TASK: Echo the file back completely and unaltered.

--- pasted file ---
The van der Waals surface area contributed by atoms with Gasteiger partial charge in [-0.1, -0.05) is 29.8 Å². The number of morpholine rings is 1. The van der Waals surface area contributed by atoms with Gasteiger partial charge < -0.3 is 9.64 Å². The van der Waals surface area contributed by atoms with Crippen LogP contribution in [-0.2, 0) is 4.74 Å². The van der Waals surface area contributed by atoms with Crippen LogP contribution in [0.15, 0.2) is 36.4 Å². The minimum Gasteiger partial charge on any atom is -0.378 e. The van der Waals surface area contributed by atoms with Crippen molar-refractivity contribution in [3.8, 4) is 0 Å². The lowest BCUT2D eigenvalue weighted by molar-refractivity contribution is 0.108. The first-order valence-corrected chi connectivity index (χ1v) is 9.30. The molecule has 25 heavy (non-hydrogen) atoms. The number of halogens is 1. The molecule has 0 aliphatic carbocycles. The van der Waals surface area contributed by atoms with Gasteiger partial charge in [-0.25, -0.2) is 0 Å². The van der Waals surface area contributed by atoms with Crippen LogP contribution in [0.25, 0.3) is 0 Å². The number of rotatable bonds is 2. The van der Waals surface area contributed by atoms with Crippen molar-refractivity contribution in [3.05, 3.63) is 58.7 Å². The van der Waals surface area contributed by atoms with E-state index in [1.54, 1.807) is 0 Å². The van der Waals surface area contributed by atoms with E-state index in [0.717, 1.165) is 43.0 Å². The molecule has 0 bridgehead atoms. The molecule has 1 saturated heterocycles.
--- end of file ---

The van der Waals surface area contributed by atoms with Gasteiger partial charge in [-0.1, -0.05) is 29.8 Å². The number of morpholine rings is 1. The van der Waals surface area contributed by atoms with Gasteiger partial charge < -0.3 is 9.64 Å². The van der Waals surface area contributed by atoms with Crippen LogP contribution in [-0.2, 0) is 4.74 Å². The van der Waals surface area contributed by atoms with Crippen LogP contribution in [0.15, 0.2) is 36.4 Å². The minimum Gasteiger partial charge on any atom is -0.378 e. The van der Waals surface area contributed by atoms with Crippen molar-refractivity contribution in [3.8, 4) is 0 Å². The lowest BCUT2D eigenvalue weighted by molar-refractivity contribution is 0.108. The first-order valence-corrected chi connectivity index (χ1v) is 9.30. The molecule has 25 heavy (non-hydrogen) atoms. The number of halogens is 1. The molecule has 0 aliphatic carbocycles. The van der Waals surface area contributed by atoms with Gasteiger partial charge in [-0.25, -0.2) is 0 Å². The van der Waals surface area contributed by atoms with Crippen LogP contribution in [0.25, 0.3) is 0 Å². The number of rotatable bonds is 2. The van der Waals surface area contributed by atoms with Crippen molar-refractivity contribution in [3.05, 3.63) is 58.7 Å². The van der Waals surface area contributed by atoms with E-state index in [1.54, 1.807) is 0 Å². The van der Waals surface area contributed by atoms with E-state index in [0.717, 1.165) is 43.0 Å². The molecule has 0 bridgehead atoms. The molecule has 1 saturated heterocycles.